Below are some recent photographs of sycamore trees (Platanus occidentalis) in limestone bedrock at Herrington Lake, Kentucky (about37.78o N, 84.71o W). As you can see, the tree roots and trunks exploit joints in the rock, and accelerate weathering both by physically displacing limestone slabs and widening joints by root growth, and by facilitating biochemical weathering along both live and dead roots.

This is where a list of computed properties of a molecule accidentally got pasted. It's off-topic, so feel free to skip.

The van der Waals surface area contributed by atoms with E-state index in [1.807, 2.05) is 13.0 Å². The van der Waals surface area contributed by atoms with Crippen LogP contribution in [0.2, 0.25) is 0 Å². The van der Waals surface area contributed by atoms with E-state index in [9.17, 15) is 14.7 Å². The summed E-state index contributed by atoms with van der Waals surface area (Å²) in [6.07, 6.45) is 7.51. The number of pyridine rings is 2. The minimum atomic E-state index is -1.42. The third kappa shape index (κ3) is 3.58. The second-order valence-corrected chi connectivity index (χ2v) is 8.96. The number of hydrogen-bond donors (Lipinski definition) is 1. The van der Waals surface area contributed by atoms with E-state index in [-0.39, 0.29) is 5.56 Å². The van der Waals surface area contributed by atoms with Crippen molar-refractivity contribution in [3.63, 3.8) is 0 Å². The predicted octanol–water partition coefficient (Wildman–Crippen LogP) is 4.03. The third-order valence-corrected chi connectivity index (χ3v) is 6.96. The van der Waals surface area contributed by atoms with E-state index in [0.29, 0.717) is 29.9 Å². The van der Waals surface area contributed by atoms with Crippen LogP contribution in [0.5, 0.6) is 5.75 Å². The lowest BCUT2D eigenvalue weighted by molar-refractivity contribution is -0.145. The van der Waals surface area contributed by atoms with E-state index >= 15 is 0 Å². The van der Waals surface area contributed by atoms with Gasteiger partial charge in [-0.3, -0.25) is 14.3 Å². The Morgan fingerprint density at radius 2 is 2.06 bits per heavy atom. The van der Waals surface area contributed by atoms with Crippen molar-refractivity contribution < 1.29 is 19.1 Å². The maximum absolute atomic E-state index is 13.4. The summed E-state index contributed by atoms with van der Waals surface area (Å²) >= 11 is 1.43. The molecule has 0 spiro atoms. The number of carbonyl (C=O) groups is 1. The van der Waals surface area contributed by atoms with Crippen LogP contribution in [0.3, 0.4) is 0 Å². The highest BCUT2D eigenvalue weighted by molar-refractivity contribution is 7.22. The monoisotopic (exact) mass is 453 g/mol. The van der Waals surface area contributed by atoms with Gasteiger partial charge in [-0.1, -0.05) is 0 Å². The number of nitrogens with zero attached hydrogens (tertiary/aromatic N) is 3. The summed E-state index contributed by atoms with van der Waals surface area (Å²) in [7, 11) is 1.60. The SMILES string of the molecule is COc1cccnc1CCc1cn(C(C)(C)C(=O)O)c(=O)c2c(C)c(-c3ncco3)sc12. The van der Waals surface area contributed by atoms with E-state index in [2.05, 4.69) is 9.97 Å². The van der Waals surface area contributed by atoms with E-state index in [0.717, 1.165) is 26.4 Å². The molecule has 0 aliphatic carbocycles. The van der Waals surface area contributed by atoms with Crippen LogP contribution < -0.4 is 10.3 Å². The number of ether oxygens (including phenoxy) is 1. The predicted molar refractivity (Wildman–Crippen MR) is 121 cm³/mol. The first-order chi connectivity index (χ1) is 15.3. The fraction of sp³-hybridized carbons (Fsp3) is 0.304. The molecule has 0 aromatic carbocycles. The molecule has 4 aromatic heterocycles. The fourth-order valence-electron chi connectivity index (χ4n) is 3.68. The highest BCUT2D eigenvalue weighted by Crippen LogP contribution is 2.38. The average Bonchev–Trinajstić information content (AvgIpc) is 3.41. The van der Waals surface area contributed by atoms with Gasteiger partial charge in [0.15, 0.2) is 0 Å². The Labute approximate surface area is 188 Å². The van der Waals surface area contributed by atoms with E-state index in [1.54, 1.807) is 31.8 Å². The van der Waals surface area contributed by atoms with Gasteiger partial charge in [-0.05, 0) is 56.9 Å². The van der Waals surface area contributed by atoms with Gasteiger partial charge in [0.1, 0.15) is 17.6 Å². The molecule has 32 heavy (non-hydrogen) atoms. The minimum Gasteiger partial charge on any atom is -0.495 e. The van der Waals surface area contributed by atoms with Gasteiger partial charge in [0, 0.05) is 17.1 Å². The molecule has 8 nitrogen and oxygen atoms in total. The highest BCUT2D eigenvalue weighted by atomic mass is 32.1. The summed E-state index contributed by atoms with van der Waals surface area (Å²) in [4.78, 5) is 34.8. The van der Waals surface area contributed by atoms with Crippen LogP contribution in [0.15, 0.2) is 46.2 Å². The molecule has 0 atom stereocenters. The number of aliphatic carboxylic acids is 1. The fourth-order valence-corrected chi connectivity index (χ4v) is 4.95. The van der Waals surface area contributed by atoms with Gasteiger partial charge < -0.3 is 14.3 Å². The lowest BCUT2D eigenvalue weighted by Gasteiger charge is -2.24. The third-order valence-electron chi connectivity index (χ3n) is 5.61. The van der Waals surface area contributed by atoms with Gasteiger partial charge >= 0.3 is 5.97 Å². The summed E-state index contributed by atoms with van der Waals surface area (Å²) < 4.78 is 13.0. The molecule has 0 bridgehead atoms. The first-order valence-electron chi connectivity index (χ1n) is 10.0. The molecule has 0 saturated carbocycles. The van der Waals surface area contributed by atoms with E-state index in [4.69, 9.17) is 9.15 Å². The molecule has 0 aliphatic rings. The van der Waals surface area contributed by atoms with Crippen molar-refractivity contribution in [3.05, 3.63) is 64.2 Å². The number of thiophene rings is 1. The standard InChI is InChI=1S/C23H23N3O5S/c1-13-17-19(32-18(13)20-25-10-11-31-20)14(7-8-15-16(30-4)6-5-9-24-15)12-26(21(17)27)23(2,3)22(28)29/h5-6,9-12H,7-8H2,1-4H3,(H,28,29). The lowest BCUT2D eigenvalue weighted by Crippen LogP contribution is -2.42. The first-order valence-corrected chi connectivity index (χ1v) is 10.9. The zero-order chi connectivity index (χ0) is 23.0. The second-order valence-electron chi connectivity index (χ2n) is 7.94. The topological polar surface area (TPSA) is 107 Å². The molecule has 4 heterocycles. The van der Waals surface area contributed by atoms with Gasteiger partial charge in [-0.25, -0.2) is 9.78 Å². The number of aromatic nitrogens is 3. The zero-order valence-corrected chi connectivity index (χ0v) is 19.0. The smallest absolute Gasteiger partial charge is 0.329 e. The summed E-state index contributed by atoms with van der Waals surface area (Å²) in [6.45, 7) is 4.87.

These are some nice examples of root/bedrock interaction, and the general phenomena are not uncommon, though usually much more difficult to see. The Herrington Lake shores also appear to illustrate a process by which the sycamores accelerate weathering and mass movements (other trees are also involved, but Platanus occidentalis seems to be the most common and effective):
1. Plants colonize the exposed bedrock, with roots exploiting bedrock joints.
2. Tree roots accelerate weathering and loosen joint blocks.
3. While the tree is still alive, root growth envelopes rock fragments and the trees provide a physical barrier to downslope transport.